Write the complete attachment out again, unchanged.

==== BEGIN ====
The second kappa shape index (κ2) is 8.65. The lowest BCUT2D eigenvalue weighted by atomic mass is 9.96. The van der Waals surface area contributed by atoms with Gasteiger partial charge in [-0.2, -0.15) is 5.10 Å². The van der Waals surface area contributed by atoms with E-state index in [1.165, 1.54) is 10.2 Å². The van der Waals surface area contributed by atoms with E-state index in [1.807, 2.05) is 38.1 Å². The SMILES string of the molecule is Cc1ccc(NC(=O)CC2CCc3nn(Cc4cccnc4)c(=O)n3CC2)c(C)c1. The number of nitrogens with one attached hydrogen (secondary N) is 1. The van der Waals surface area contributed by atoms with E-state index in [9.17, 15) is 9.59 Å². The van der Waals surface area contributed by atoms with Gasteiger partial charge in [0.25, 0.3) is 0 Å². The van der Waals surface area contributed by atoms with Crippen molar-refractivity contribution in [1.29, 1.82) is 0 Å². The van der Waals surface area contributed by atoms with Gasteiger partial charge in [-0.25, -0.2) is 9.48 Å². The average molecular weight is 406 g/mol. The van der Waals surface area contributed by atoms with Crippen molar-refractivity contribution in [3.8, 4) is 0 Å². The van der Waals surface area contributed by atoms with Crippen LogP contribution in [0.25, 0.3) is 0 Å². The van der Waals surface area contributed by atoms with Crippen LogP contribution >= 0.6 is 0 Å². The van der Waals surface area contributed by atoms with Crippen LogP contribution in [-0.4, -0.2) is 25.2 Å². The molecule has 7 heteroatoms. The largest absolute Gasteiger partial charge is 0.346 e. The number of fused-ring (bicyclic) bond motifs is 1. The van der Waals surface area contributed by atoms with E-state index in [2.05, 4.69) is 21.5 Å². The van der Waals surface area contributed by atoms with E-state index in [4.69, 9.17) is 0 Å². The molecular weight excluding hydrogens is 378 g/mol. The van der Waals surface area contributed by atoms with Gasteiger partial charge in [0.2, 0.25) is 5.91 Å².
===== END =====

The second kappa shape index (κ2) is 8.65. The lowest BCUT2D eigenvalue weighted by atomic mass is 9.96. The van der Waals surface area contributed by atoms with Gasteiger partial charge in [-0.2, -0.15) is 5.10 Å². The van der Waals surface area contributed by atoms with E-state index in [1.165, 1.54) is 10.2 Å². The van der Waals surface area contributed by atoms with E-state index in [1.807, 2.05) is 38.1 Å². The SMILES string of the molecule is Cc1ccc(NC(=O)CC2CCc3nn(Cc4cccnc4)c(=O)n3CC2)c(C)c1. The number of nitrogens with one attached hydrogen (secondary N) is 1. The van der Waals surface area contributed by atoms with E-state index in [9.17, 15) is 9.59 Å². The van der Waals surface area contributed by atoms with Gasteiger partial charge in [0.25, 0.3) is 0 Å². The van der Waals surface area contributed by atoms with Crippen molar-refractivity contribution in [1.29, 1.82) is 0 Å². The van der Waals surface area contributed by atoms with Gasteiger partial charge in [-0.25, -0.2) is 9.48 Å². The average molecular weight is 406 g/mol. The van der Waals surface area contributed by atoms with Crippen molar-refractivity contribution in [3.8, 4) is 0 Å². The van der Waals surface area contributed by atoms with Crippen LogP contribution in [0.25, 0.3) is 0 Å². The van der Waals surface area contributed by atoms with Crippen LogP contribution >= 0.6 is 0 Å². The van der Waals surface area contributed by atoms with Crippen LogP contribution in [-0.4, -0.2) is 25.2 Å². The molecule has 7 heteroatoms. The largest absolute Gasteiger partial charge is 0.346 e. The number of fused-ring (bicyclic) bond motifs is 1. The van der Waals surface area contributed by atoms with E-state index in [2.05, 4.69) is 21.5 Å². The van der Waals surface area contributed by atoms with E-state index in [4.69, 9.17) is 0 Å². The molecular weight excluding hydrogens is 378 g/mol. The van der Waals surface area contributed by atoms with Gasteiger partial charge in [0.2, 0.25) is 5.91 Å².